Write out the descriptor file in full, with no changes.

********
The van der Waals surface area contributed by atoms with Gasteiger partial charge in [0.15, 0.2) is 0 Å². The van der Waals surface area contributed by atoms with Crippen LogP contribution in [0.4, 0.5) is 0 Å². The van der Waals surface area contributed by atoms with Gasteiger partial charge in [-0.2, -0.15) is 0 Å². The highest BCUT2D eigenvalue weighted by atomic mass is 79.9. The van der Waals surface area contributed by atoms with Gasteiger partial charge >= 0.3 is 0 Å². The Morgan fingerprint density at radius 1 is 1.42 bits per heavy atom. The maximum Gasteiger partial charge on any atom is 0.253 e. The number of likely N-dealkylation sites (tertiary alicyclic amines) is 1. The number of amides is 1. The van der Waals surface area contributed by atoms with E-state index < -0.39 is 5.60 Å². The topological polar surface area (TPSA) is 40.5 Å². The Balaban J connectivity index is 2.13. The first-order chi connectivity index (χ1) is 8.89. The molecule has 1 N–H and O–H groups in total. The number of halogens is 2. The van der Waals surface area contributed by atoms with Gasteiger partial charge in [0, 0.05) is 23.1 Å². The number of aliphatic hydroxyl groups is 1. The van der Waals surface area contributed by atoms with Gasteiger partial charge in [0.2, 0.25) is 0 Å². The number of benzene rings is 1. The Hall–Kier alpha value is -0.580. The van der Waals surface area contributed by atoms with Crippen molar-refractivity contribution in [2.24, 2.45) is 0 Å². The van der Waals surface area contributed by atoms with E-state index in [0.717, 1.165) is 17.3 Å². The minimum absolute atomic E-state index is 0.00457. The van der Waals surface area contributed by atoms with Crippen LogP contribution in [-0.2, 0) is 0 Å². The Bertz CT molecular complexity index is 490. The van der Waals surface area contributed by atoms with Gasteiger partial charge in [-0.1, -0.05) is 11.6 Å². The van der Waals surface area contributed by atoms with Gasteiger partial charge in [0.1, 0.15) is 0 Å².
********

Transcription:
The van der Waals surface area contributed by atoms with Gasteiger partial charge in [0.15, 0.2) is 0 Å². The van der Waals surface area contributed by atoms with Crippen LogP contribution in [0.4, 0.5) is 0 Å². The van der Waals surface area contributed by atoms with Gasteiger partial charge in [-0.2, -0.15) is 0 Å². The highest BCUT2D eigenvalue weighted by atomic mass is 79.9. The van der Waals surface area contributed by atoms with Gasteiger partial charge >= 0.3 is 0 Å². The Morgan fingerprint density at radius 1 is 1.42 bits per heavy atom. The maximum Gasteiger partial charge on any atom is 0.253 e. The number of likely N-dealkylation sites (tertiary alicyclic amines) is 1. The number of amides is 1. The van der Waals surface area contributed by atoms with E-state index < -0.39 is 5.60 Å². The topological polar surface area (TPSA) is 40.5 Å². The Balaban J connectivity index is 2.13. The first-order chi connectivity index (χ1) is 8.89. The molecule has 1 N–H and O–H groups in total. The number of halogens is 2. The van der Waals surface area contributed by atoms with Gasteiger partial charge in [0, 0.05) is 23.1 Å². The number of aliphatic hydroxyl groups is 1. The van der Waals surface area contributed by atoms with Gasteiger partial charge in [0.2, 0.25) is 0 Å². The number of benzene rings is 1. The Hall–Kier alpha value is -0.580. The van der Waals surface area contributed by atoms with Crippen molar-refractivity contribution in [2.24, 2.45) is 0 Å². The van der Waals surface area contributed by atoms with E-state index in [0.717, 1.165) is 17.3 Å². The minimum absolute atomic E-state index is 0.00457. The van der Waals surface area contributed by atoms with Crippen LogP contribution in [-0.2, 0) is 0 Å². The Bertz CT molecular complexity index is 490. The van der Waals surface area contributed by atoms with Gasteiger partial charge in [-0.1, -0.05) is 11.6 Å². The van der Waals surface area contributed by atoms with Gasteiger partial charge in [0.1, 0.15) is 0 Å².